Christmas Eve 2017: A Crock!

This is not a FaLaLa Christmas story.  In fact, don’t go plowing through this blog unless you have a strong stomach.

December 24, 2017, my best friend Nancy and her malti-poo Emmy, a white confection of a pup, came by for some wine and snacks.  My Pippa is ying to Emmy’s  yang or visa-versa.  She is a rescue mutt, a canine combo listed at the shelter as Chi X(chihuahua mix), all black, all legs, deer headed and perky eared.

We had gifts for the dogs to open.  With my I phone camera focused, Nancy threw the packages to the dogs thinking they would tear off the wrapping and attack the two crinkly alligators with squeakies in their stuffed heads. After a few sniffs the dogs were indifferent and followed Nancy and me to the kitchen table where we had hoped to enjoy a queso dip and wine without the pups begging for handouts.

We both like the dip made from Velveeta cheese and Rotel.  I added some browned ground round to the mixture in the crock pot. Love that pot! It simplified the cooking and kept the contents warm and gooey as we chatted and dipped, and consumed a bottle of California pinot grigio.

So Nancy, Emmy, Pippa, and I made the best of Christmas Eve.  I sent Nancy home with a generous portion of dip and chips.  Emmy left with an alligator in her mouth.

I cleaned up dishes, rinsing them and placing them in the dishwasher.  I scooped the remaining queso dip into a plastic container and put it in the fridge. Then I filled the crock pot with water and left it in the sink.

Christmas AM 2017.  I woke up remembering Christmases past with my young children up before dawn.  Sweet memories.  It was a cold morning.  Pippa stayed under the covers.  The phone rang.  One of my daughters, perhaps? “Mele Kalikimaka!” No, my friend Lani checking up on me.  I was touched that she thought of me.

I made some coffee and ate some of the cherry nut bread another friend delivered the day before. I felt blessed by my sweet friends.

In the sink the crock awaited my attention. I tipped it slightly and murky liquid laced with queso flowed down the drain. I saw a shadow emerging, large and dark, from the depths of the crock.  It takes form.  First a tail, then a swollen torso. I knew this thing.  It had been tormenting me with reminders of its presence in my house.

I should be grateful it is dead. But I wanted to throw up. I threw a dishtowel over the top of the crock, lifted it out of the sink and ran to the garage.  I dropped the crock/coffin and its contents unceremoniously into the dumpster.  No prayers!

Will this measly mousely corpse grow into a terrifying rat monster who devours puppies? Will the chihuahua be strong and courageous enough to protect the timid malti-poo from the bloated dirty rat?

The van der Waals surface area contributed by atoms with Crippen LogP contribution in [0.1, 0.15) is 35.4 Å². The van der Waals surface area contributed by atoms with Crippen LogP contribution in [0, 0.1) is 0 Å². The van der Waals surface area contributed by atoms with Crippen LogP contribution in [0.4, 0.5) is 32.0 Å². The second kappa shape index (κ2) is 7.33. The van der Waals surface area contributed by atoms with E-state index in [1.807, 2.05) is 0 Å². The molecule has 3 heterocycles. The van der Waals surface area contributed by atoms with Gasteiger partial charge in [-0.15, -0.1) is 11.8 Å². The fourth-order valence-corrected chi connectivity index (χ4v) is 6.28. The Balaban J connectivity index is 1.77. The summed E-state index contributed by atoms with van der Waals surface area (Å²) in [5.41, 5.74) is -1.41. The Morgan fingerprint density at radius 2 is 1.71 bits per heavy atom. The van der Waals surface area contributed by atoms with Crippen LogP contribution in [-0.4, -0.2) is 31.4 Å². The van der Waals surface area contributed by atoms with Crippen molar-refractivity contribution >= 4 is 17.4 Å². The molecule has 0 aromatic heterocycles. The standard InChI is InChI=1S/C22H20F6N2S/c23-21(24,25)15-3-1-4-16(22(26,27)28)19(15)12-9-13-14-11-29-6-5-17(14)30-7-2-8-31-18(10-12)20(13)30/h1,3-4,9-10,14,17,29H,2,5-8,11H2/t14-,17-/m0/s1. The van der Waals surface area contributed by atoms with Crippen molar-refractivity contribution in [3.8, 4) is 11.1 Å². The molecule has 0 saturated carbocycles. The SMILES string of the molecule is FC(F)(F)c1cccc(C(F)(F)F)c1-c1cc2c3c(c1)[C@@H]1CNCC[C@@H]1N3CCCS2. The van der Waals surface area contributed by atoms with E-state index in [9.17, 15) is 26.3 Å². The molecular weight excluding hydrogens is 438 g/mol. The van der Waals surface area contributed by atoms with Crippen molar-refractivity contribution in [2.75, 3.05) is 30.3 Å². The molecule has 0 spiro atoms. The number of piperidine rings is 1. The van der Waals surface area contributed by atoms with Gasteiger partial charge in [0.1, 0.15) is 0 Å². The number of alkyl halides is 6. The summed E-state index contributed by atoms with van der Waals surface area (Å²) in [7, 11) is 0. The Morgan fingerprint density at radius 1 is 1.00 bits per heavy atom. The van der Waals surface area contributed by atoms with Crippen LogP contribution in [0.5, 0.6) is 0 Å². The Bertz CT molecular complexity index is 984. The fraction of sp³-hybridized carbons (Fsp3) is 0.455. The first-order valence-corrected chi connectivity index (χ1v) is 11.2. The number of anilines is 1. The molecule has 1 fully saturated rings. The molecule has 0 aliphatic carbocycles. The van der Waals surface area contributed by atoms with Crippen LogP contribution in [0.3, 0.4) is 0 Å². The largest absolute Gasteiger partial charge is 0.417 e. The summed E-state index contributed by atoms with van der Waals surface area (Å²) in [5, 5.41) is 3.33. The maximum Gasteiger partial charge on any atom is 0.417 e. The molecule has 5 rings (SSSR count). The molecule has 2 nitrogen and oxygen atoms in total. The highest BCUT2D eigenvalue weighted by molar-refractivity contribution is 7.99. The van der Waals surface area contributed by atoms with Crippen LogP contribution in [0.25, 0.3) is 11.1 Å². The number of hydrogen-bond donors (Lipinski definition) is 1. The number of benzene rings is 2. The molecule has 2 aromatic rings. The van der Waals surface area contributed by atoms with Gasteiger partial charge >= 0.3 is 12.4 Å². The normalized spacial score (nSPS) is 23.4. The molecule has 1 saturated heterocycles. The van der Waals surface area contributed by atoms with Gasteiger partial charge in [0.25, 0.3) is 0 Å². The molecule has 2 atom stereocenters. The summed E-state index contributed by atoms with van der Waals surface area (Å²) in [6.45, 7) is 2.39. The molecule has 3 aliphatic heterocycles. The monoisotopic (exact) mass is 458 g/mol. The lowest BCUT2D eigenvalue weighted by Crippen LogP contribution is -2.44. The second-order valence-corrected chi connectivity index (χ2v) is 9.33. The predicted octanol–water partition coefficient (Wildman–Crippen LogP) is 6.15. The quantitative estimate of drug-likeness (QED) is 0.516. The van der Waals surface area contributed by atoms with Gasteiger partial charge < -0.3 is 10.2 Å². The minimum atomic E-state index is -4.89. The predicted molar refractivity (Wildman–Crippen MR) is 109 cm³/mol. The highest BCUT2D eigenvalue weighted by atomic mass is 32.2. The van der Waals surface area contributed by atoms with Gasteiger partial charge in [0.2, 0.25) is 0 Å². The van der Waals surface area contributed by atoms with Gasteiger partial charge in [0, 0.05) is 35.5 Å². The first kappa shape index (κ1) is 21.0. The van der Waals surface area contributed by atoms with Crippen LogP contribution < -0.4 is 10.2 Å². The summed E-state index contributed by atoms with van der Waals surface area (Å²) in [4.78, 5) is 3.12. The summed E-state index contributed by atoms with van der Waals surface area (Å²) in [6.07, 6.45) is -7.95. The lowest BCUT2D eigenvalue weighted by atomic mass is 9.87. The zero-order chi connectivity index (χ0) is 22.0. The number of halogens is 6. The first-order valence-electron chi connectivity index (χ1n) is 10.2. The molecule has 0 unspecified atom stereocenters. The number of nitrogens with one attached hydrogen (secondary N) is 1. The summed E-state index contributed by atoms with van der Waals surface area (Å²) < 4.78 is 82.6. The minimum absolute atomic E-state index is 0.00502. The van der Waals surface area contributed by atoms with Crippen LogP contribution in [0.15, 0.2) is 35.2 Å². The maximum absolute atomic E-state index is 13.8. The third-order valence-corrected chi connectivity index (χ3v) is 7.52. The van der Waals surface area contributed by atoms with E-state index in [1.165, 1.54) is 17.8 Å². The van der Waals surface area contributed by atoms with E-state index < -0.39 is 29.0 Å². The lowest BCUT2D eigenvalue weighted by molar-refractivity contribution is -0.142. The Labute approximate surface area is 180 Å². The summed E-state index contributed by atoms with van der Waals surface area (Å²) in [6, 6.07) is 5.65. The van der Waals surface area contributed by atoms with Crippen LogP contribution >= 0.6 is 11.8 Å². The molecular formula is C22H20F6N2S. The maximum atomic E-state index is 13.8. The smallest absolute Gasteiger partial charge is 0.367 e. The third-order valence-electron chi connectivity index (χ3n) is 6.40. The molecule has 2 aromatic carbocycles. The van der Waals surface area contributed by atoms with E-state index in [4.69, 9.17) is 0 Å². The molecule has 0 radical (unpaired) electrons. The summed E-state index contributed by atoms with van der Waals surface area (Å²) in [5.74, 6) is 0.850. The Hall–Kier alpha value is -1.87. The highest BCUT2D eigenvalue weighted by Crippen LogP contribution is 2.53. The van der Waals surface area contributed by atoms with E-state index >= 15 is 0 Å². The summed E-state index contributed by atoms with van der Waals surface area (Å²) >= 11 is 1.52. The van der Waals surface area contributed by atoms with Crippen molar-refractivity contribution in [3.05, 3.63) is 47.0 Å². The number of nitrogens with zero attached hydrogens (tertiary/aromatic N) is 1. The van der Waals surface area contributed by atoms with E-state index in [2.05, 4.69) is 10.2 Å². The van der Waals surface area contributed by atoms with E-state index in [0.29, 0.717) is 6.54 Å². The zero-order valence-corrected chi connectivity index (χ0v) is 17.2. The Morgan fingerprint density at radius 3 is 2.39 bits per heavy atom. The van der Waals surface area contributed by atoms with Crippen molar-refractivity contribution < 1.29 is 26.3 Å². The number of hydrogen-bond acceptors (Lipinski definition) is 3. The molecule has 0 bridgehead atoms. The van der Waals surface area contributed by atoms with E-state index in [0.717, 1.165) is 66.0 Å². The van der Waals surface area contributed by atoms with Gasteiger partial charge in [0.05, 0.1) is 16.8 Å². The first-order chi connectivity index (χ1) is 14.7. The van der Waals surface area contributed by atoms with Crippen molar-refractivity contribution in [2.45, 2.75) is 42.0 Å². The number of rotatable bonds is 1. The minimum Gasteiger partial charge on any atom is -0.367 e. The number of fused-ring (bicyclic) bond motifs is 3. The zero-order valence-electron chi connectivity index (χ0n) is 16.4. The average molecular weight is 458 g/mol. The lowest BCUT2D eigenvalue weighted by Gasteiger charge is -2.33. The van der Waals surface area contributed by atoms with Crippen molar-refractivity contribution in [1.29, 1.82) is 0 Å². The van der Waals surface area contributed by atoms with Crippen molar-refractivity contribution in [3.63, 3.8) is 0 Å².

Mourning Glory

Quiet mourning.  The kitchen clock ticks on and on, measuring moments I throw away,  like garbage in the trash.

A near empty coffee mug needs a refill of warm spicy liquid laced with cream. Soothing. I sip and contemplate the day.

Ahead of me, without you is a blank canvas to fill.   I will.

Even without you things happen.  Others stumble into my world, as you once did, leave a mark on my soul, then move on.

But your mark on my canvas is huge, and contains every color, though it is not black.   I must paint around it, and over it.  It is permanent, and I want it to be.

Quiet mourning in the morning. The kitchen clock ticks on and on.  Keeping time as time keeps me, painting on my canvas until it’s done and I am where you are again.

On cleaning the bathroom

It is much easier for me to clean the bathroom than to sit down and write a meaningful blog that some one would find interesting.  The bathroom project results  in immediate  sensory gratification.  When finished it looks bright, shiny, inviting…it smells fresh, and if I plug in the lavender diffuser, I might even be tempted to sit down for a while and read this week’s People Magazine.

One of my earliest memories is of my Brooklyn grandparent’s tiny bathroom, primitive by today’s standards.   Small black and white tiles covered the walls and floors.  It smelled like lava soap and a library that had suffered water damage. Paperback books, pulp fiction, lined the walls in arms reach of the commode.  My uncle’s reading room.  I couldn’t imagine my grandmother and grandfather sitting for hours engrossed in Ray Bradbury and Arthur Clarke. My favorite uncle, my only uncle, was an artist who lived with his parents and later took care of his widowed mother.